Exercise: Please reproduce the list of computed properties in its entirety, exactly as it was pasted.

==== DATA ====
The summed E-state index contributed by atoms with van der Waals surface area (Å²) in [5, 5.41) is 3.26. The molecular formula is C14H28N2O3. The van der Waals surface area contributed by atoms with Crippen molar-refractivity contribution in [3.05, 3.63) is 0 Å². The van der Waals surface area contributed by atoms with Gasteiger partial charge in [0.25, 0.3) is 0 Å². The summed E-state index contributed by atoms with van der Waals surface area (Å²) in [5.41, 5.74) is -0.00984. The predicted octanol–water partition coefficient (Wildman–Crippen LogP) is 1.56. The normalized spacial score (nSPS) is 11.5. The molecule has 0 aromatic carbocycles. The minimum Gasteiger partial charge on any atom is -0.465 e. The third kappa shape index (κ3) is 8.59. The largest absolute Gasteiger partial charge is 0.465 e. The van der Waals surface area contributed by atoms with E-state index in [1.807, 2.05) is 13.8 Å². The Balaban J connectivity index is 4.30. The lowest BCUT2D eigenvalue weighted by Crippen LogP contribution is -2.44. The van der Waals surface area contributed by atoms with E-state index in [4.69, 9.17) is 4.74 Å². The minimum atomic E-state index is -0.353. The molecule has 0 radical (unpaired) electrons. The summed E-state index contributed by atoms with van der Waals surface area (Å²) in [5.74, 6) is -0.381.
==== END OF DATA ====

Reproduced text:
The summed E-state index contributed by atoms with van der Waals surface area (Å²) in [5, 5.41) is 3.26. The molecular formula is C14H28N2O3. The van der Waals surface area contributed by atoms with Crippen molar-refractivity contribution in [3.05, 3.63) is 0 Å². The van der Waals surface area contributed by atoms with Gasteiger partial charge in [0.25, 0.3) is 0 Å². The summed E-state index contributed by atoms with van der Waals surface area (Å²) in [5.41, 5.74) is -0.00984. The predicted octanol–water partition coefficient (Wildman–Crippen LogP) is 1.56. The normalized spacial score (nSPS) is 11.5. The molecule has 0 aromatic carbocycles. The minimum Gasteiger partial charge on any atom is -0.465 e. The third kappa shape index (κ3) is 8.59. The largest absolute Gasteiger partial charge is 0.465 e. The van der Waals surface area contributed by atoms with E-state index in [1.807, 2.05) is 13.8 Å². The Balaban J connectivity index is 4.30. The lowest BCUT2D eigenvalue weighted by Crippen LogP contribution is -2.44. The van der Waals surface area contributed by atoms with E-state index in [4.69, 9.17) is 4.74 Å². The minimum atomic E-state index is -0.353. The molecule has 0 radical (unpaired) electrons. The summed E-state index contributed by atoms with van der Waals surface area (Å²) in [5.74, 6) is -0.381.